7. Add the tomato puree, and the cooked mince into the veg and let it all simmer for 5 minutes.
8. Transfer the mince and veg into an oven proof pie dish. Taste and season as required. It should be mildy spiced and slightly sweet.

9. Now scatter the potatoes all over the top of the mince and cook in the oven for 45 minutes, or until the potatoes are golden and crispy like roast potatoes.

Serve this with mango chutney and some well seasoned, steamed Purple Sprouting Broccoli, but it would go beautifully with Spring Greens, Cabbage or Swiss chard or any other seasonal greens from your Cornish veg box. 


Why our chicken doesn't cost the earth.

chickens in field

Marsh Farm, set within the rolling hills of Bude, has been in the Wickett family for four generations, but they have been farming in the area for many years before that.
Keith Wickett is continuing traditional methods of rearing free range poultry, keeping the skillset alive, and providing Devon and Cornwall with quality Cornish produce. Many of the region's finest restaurants and hotels have worked with Keith for many years because of the wonderful taste, flavour and quality of the poultry he produces.

The chickens are reared at a slow pace, allowing them to grow naturally, in a stress free environment. The chickens live for twice as long as the supermarket alternative. Prior to restrictions put in place due to Avian Flu Keith's chickens are free-range by day and shut in at night for their safety. Today the birds are kept indoors in small groups with plenty of room.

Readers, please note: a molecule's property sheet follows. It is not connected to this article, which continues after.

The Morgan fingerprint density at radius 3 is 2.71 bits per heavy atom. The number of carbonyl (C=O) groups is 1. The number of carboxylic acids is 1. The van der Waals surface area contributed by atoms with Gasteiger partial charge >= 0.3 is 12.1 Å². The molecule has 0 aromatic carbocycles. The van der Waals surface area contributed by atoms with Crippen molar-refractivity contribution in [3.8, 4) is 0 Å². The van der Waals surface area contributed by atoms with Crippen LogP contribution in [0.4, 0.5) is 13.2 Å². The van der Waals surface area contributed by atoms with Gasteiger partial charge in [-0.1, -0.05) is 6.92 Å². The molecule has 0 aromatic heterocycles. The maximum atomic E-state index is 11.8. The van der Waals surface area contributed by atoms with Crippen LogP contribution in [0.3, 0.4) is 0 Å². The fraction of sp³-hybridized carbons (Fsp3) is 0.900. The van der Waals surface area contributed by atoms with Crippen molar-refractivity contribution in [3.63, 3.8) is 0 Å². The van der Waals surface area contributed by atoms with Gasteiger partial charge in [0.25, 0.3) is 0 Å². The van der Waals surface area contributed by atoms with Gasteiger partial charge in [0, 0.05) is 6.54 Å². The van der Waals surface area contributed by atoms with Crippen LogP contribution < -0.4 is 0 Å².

Over the last few years things have got tough down on the farm with the rising costs of energy, feed and transport, as well as Avian Flu restrictions, problems with staffing and the rising costs of the quality chicks needed. Farming can be a lonely occupation with incredibly long hours and constant worry around the future of the family farm.
The Royal Agricultural Benevolent Institution - a charity set up in 1860 to support farmers and their families, have found that poultry farmers are finding things particularly tough at the moment. "The risk of disease outbreak, on top of rising input costs, payment and policy changes and labour challenges, continues to bring increased uncertainty for poultry producers. Inevitably, these factors are having a detrimental effect on farmer’s mental health particularly when many are genuinely concerned for the future of their family farms."
As normal the big 'industrialised' farming operations are first in the queue when it comes to being able to demand the best prices. Smaller family farms like Keith, who are rearing birds in small flocks in stress free environments are struggling the most. 
Not only are Keith's chickens reared in small flocks, fed non GM feed, double the age of the supermarket birds BUT they are also approx. cheaper or the same price as a free range bird in the supermarkets. 
- Small Flocks
- Stress Free Environment
-Direct from a family run Cornish Farm
- Twice the age of supermarket bird
- Same price as supermarket birds
- Save when you subscribe to a regular order
- Support Cornish & British Farmers

One Pot Cornish Chicken with Potato and Butternut Squash Gratin